Most of the great movements for social and cultural change have been driven by faith-inspired people. Imagine the possibilities if faith traditions were able to work together, instead of looking at the other as competitors or rivals, to bring about fundamental social transformation reflective of widely held, universal principles and values. …That is why true interfaith work rooted in common aspirations, principles, and values is so important. -Korean Dream, A Vision for a Unified Korea
The tensions between North Korea and the United States seemed to reach a boiling point. In mid-August of 2017, North Korea was threatening to attack the U.S. territory of Guam. President Trump responded back by threatening “fire and fury.” Experts likened the exchange to the time during the Cuban Missile crisis and many predicted imminent danger. Some started to discuss how a recent trend had taken hold over the wealthiest classes: a frenzied obsession with building bomb shelters in preparations for the worst.
Amidst escalating threats and fear, a collective voice had risen to call on people all over the world to turn to a power different from nuclear arms or even diplomacy; a call to turn to the power of prayer.
On August 13, interfaith congregations from around the world joined in the annual Sunday vigil preceding the commemoration of Korean liberation for a “Sunday of Prayer for the Peaceful Reunification of the Korean Peninsula.”
The international, inter-religious “gathering” of people to advocate for peace on the Korean peninsula reminds us that in such complex situations, there must be more than just diplomatic and military means to negotiate peace. There must be a spiritual movement to undergird the peace processes, one that engages the moral authority of faith leaders to uphold universal principles and values that appeal to people of all backgrounds and calls on citizens to transcend political and religious differences. Moreover, these higher, spiritual values enable people to wrestle with issues like forgiveness and reconciliation that are hard to find answers to within the realm of intellect and calculated returns.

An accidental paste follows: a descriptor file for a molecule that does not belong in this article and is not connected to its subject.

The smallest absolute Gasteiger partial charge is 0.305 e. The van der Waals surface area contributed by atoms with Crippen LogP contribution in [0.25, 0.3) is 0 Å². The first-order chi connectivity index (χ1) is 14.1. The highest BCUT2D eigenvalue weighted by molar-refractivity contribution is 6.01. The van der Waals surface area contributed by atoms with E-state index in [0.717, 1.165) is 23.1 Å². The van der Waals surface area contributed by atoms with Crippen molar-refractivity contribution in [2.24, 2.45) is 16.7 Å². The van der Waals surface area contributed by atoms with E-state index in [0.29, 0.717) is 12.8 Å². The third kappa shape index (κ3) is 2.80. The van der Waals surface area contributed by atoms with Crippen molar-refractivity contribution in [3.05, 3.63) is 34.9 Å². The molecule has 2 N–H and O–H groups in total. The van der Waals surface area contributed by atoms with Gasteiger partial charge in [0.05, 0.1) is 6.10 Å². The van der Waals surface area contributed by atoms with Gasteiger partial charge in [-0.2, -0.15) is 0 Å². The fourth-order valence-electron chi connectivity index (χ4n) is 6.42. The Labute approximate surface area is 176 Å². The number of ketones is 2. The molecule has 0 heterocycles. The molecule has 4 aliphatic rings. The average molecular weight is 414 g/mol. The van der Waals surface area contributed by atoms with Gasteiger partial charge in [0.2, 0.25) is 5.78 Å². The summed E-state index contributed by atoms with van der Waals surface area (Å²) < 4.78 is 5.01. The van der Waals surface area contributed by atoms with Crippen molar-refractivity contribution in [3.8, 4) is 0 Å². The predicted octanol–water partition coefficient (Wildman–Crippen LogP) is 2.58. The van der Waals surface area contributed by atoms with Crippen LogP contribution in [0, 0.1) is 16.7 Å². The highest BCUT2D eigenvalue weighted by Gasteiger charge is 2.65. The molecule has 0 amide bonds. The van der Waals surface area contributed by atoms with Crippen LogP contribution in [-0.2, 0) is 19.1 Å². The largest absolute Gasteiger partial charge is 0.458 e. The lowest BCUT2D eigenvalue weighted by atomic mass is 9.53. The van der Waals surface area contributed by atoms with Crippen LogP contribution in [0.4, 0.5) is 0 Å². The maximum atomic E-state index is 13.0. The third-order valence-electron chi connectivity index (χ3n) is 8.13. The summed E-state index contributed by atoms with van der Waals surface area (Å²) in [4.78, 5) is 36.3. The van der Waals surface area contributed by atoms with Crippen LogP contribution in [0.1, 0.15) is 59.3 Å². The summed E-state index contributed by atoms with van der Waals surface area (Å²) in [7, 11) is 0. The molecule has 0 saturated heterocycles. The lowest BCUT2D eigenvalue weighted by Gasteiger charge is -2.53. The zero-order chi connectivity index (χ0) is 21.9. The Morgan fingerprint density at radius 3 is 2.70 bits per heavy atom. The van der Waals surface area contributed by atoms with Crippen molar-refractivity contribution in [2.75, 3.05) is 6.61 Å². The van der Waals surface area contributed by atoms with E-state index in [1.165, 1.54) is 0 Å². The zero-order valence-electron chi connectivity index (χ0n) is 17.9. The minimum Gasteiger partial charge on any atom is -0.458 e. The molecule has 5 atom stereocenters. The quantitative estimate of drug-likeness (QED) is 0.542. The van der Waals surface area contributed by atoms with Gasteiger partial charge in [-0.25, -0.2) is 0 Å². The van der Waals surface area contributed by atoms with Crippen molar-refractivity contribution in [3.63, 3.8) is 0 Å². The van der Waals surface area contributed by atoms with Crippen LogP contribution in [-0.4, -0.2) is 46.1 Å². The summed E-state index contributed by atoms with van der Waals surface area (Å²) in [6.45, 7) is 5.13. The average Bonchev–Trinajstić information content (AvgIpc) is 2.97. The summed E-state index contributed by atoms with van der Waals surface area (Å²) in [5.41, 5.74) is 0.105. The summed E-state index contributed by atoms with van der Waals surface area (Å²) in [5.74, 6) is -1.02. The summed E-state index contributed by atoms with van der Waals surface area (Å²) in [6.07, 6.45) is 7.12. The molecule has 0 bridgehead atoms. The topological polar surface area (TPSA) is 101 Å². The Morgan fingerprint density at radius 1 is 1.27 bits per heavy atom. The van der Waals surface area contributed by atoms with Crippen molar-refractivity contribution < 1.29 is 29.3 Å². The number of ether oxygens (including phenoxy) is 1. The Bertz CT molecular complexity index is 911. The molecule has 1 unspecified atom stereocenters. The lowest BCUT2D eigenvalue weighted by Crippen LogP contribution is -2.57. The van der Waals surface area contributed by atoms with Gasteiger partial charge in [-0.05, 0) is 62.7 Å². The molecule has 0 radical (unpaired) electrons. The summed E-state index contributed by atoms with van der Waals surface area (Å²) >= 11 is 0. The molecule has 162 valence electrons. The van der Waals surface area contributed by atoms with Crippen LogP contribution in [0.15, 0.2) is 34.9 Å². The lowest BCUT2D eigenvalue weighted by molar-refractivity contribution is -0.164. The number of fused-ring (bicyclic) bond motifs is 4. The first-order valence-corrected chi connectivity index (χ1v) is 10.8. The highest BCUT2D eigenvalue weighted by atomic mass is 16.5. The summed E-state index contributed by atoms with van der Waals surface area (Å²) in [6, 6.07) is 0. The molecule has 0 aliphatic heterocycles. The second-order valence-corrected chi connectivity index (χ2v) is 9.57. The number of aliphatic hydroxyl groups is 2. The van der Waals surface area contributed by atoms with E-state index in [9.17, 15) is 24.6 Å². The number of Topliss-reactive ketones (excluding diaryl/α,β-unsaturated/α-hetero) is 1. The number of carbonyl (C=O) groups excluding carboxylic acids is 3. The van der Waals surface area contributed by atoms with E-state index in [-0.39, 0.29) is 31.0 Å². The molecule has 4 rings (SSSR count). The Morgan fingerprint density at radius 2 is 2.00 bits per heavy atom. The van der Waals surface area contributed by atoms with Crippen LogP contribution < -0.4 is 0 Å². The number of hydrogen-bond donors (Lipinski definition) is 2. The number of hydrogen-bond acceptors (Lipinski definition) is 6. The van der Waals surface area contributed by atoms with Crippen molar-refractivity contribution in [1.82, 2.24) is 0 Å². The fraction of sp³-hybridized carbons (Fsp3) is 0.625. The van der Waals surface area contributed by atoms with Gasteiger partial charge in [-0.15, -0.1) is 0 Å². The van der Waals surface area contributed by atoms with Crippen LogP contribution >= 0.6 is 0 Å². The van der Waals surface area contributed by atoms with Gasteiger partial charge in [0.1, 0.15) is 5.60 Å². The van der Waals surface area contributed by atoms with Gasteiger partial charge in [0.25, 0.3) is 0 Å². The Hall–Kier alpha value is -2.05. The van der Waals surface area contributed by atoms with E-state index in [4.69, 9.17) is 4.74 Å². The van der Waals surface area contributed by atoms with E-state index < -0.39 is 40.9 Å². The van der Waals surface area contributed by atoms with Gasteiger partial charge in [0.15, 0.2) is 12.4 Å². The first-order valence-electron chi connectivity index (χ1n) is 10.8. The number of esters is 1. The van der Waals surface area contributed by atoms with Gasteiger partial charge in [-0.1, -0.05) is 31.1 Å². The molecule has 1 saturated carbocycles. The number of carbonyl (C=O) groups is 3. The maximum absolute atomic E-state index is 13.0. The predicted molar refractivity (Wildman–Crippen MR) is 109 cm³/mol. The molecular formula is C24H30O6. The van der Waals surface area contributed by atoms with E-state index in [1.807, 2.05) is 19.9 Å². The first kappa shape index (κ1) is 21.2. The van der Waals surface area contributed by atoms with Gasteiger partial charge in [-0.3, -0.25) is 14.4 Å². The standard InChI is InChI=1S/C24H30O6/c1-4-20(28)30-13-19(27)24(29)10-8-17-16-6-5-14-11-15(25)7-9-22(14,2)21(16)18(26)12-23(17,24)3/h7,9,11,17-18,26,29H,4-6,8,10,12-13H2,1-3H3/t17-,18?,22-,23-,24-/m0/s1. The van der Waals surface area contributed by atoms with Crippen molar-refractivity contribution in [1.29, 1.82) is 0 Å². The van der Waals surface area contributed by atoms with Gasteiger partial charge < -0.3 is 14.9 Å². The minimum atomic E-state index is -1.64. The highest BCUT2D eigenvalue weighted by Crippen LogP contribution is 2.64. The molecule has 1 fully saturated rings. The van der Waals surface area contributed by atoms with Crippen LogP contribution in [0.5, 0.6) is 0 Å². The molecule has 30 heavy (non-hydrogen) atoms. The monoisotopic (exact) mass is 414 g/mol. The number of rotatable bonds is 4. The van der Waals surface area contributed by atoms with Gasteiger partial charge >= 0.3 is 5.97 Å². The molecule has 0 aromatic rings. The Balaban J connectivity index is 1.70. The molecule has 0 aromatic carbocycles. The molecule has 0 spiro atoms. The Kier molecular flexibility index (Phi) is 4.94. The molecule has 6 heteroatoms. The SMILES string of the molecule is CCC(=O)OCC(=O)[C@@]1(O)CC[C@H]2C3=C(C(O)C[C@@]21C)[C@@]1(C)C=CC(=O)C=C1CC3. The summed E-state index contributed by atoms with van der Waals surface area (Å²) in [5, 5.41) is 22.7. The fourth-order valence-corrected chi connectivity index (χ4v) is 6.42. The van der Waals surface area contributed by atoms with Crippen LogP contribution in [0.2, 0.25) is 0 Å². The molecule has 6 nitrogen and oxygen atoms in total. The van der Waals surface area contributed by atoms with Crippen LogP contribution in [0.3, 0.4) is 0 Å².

Rev. Kenneth Bae, the longest serving American held prisoner in North Korea, spoke on the significance of empathy and a global view of the family unit at a July forum discussing the Role of Civil Society in Building an International Alliance for Reunification saying, “Most North Koreans have no idea what life outside is like and don’t know how to change. I am not a political expert, but we need to reach out and tell North Koreans, ‘we care about your suffering, your life, your children.’ If you win the heart of the North Korean people you will achieve unification.”
Dr. Moon points to a number of examples of successful grassroots peace movements in his book Korean Dream: A Vision for a Unified Korea. The civil rights movements in the United States, the Indian independence movement, and the Eastern European break from the communist bloc all had in common the groundswell of a kind of spiritual renaissance that engaged citizens in dialogue, cooperation and action on the most important issues of the day. In each of these examples, men and women, motivated to reform society for the better, banded together, across differences, to challenge existing institutions and uphold the inalienable rights of all humanity.
We need to be reminded that all faiths affirm the sanctity of life. This affirmation should not just be intangible but needs to be made manifest. Humanity shares a common destiny and values, and together we can open up a way forward upon which we can combine efforts to secure peace and make progress for humanity.
A sustained, peaceful solution is needed, one that places emphasis on a shared dream for people of both North and South. Perhaps this is where the role of faith leaders becomes critical, to speak beyond current realities, and point to shared dreams and aspirations for all Koreans.